Today, I’m sharing a recipe from my newest ebook: Natural Soap Making: Cold Process Basics & Recipes.
It’s a lovely, old-fashioned bar that’s simply scented with lavender essential oil and naturally colored with purple Brazilian clay. If you’d like a whiter soap, instead of the pale purple tint shown, just leave out the purple clay called for in the recipe.
Instead of using plain water in this recipe, I make a tea from fresh or dried lavender flowers. (If this isn’t possible for you, it’s fine to use plain distilled water instead.)
To make this, place a generous pinch or two of fresh or dried lavender buds in a heat proof mason jar. Pour about ten ounces of simmering hot water over them. Cover with a saucer and let steep until room temperature or cooler before using in the recipe. It might turn light brown, but won’t affect the final color of your soap.
Homemade Lavender Soap:
Liquid & Lye Portion:
- 4.01 ounces lye (6% superfat)
- 9 ounces lavender tea (or distilled water)
Wearing proper safety gear (gloves, goggles, long sleeves), carefully measure, pour, and stir the lye (sodium hydroxide) into the cooled lavender tea. I work in my kitchen sink, to contain any spills. Let this cool to around 90 to 115 degrees Fahrenheit.
Oil Portion (29 ounces total):
- 15 ounces olive oil (52%)
- 8 ounces coconut oil (28%)
- 3 ounces meadowfoam oil (10%)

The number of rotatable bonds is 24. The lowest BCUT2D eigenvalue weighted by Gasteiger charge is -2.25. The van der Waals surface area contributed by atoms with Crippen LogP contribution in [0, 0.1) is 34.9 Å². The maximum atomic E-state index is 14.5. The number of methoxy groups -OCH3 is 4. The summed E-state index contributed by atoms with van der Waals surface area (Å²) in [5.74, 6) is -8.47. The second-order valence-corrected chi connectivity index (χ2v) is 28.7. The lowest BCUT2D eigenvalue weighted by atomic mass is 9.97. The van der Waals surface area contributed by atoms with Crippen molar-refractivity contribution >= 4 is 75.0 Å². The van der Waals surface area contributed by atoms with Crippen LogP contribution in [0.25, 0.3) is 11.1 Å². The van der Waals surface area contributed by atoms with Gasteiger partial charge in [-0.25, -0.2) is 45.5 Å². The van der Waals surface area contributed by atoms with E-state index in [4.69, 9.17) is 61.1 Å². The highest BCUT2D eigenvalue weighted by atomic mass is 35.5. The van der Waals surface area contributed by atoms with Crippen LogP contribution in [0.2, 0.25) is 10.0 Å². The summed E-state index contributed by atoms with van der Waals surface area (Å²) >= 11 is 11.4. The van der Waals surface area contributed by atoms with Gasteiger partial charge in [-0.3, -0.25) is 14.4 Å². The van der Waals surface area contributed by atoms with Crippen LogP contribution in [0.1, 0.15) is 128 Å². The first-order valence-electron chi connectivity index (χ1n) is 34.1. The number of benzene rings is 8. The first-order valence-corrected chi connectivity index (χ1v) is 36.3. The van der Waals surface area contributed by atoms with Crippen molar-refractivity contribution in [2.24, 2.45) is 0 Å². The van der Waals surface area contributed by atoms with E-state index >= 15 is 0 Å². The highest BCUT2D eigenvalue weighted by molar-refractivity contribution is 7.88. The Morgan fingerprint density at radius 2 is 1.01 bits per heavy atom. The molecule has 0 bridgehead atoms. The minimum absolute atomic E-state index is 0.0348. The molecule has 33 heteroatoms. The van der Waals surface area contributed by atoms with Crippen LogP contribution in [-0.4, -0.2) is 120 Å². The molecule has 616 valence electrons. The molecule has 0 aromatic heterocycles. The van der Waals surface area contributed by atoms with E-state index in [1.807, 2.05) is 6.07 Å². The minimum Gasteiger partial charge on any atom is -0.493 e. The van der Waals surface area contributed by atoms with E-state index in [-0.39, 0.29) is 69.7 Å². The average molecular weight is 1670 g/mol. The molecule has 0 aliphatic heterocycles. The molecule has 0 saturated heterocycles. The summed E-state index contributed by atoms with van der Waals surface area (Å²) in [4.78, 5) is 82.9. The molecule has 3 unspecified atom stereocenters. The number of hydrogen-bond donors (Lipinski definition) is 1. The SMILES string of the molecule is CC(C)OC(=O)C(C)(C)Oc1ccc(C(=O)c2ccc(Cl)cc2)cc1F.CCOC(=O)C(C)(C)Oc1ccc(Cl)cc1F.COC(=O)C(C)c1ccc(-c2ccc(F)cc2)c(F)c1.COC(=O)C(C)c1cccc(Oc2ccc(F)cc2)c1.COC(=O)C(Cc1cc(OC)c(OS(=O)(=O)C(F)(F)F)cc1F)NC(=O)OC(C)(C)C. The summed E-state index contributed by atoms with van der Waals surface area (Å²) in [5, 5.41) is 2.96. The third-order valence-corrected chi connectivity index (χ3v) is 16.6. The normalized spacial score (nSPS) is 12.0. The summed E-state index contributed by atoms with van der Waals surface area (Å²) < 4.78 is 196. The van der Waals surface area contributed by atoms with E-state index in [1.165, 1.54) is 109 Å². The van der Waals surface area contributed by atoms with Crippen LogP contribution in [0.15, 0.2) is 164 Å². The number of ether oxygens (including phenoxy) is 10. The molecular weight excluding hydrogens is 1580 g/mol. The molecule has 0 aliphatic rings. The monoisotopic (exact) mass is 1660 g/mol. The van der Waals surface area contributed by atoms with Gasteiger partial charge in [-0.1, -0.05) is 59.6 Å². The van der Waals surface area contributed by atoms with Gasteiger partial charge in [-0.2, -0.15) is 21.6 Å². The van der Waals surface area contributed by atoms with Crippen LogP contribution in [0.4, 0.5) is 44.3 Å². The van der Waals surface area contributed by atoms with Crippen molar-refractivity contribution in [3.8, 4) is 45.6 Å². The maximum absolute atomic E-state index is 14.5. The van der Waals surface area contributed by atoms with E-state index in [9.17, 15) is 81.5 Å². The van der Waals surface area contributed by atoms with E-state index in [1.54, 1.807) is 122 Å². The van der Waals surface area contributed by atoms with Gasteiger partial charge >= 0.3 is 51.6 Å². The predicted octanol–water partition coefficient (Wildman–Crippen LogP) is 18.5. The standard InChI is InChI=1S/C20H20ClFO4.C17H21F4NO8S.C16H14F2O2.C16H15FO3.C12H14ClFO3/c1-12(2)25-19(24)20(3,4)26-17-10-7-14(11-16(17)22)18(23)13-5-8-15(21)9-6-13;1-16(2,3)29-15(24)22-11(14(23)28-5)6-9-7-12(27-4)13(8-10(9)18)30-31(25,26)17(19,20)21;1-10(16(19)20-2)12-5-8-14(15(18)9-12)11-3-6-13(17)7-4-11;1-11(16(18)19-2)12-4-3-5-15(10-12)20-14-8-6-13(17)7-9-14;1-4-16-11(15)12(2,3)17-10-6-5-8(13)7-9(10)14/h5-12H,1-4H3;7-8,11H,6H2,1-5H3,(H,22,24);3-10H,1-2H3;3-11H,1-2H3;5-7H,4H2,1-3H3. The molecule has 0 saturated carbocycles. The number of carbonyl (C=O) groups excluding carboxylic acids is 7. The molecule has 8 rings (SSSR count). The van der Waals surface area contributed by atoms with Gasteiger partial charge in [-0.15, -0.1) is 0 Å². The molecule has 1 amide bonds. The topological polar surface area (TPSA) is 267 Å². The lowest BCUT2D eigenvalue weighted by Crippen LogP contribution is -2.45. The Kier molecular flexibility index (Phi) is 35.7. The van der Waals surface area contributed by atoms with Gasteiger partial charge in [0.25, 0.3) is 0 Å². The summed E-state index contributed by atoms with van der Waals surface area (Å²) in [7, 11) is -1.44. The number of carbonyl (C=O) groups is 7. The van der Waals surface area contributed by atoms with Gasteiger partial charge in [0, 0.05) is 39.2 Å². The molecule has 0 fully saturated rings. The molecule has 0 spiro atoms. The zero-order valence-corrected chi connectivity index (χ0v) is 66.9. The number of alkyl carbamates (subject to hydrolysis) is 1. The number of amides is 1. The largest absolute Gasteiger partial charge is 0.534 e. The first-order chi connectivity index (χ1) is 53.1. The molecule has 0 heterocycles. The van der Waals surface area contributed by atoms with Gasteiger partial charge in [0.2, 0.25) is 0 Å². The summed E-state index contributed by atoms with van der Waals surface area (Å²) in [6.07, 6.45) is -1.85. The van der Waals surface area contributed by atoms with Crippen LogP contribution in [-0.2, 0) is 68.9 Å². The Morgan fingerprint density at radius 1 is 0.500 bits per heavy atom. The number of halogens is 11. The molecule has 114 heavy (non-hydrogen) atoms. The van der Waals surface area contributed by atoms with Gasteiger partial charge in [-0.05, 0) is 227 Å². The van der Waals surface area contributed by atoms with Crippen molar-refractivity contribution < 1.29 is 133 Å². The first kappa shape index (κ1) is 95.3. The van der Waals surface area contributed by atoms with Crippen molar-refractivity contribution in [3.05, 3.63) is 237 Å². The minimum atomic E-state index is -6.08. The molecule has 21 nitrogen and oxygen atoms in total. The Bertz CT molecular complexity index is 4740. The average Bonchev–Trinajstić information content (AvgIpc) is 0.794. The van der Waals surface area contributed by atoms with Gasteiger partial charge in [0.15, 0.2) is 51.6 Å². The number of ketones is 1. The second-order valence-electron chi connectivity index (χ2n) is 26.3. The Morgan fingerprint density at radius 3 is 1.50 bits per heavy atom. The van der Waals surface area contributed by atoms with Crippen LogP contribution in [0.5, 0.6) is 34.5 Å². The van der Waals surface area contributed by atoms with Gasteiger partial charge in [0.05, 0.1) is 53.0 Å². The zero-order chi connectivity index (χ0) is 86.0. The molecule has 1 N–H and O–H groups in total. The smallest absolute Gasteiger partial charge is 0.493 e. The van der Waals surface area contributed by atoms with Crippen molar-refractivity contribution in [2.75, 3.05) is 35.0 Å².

- 3 ounces apricot kernel oil (10%)
Reserve 1 tablespoon from the oils above to mix with the purple clay, at trace. Combine the remaining oils in a stainless steel or enamel pot (never aluminum!) and gently heat to a similar temperature as the lye. (It’s okay to have a difference up to about ten to twenty degrees.) If you don’t have meadowfoam or apricot kernel oil handy, see the substitution idea below.
Pour the lye mixture into the oil mixture. Using a stick (immersion) blender, blend the soap batter about thirty seconds at a time. Stop and stir by hand a few seconds, then blend again. Repeat this until you’re reached trace.
When a soap mixture has reached “trace”, that means that is has thickened enough to hold an outline (or “tracing”) when you drizzle soap batter across the surface of itself.
At light trace, stir in:
- 2 to 3 tablespoons lavender essential oil
- 2 teaspoons purple clay mixed with 1 tablespoon reserved oil
You can find purple Brazilian clay at BrambleBerry.com.
Pour into molds. For the bar shown, I used the silicone rectangular bar mold from HERE. This batch fills up about 9 of the 12 cavities. You can also use a column mold like THIS ONE. If you don’t have access to molds, line a glass bread pan with parchment paper and use that instead. Cover and let stay in the mold for a day or two before removing. Cold process soap should be cured in the open air for four to six weeks before use. (Though I usually start testing on myself at three weeks.)
These directions are briefly summarized. For more thorough cold process soap making directions, see my post, Soap Making 101, or my ebook, Natural Soap Making: Cold Process Basics & Recipes.
- For a pretty topping, you can sprinkle lavender buds on top of your soap right after pouring into the mold. They will fade over time though. It’s not recommended to mix lavender buds in the soap batter itself because they’ll turn a brownish-black shade.
- Meadowfoam & Apricot Kernel Oil are added for their moisturizing, skin conditioning qualities. Meadowfoam oil also lends a silky lather and extends shelf life of soaps. If you don’t have those oils on hand, you can substitute with more olive oil, creating a simplified soap recipe. The new amounts would be: 21 ounces olive oil, 8 ounces coconut oil, 4.06 ounces of lye, and the same measurements of liquid, clay, and fragrance.
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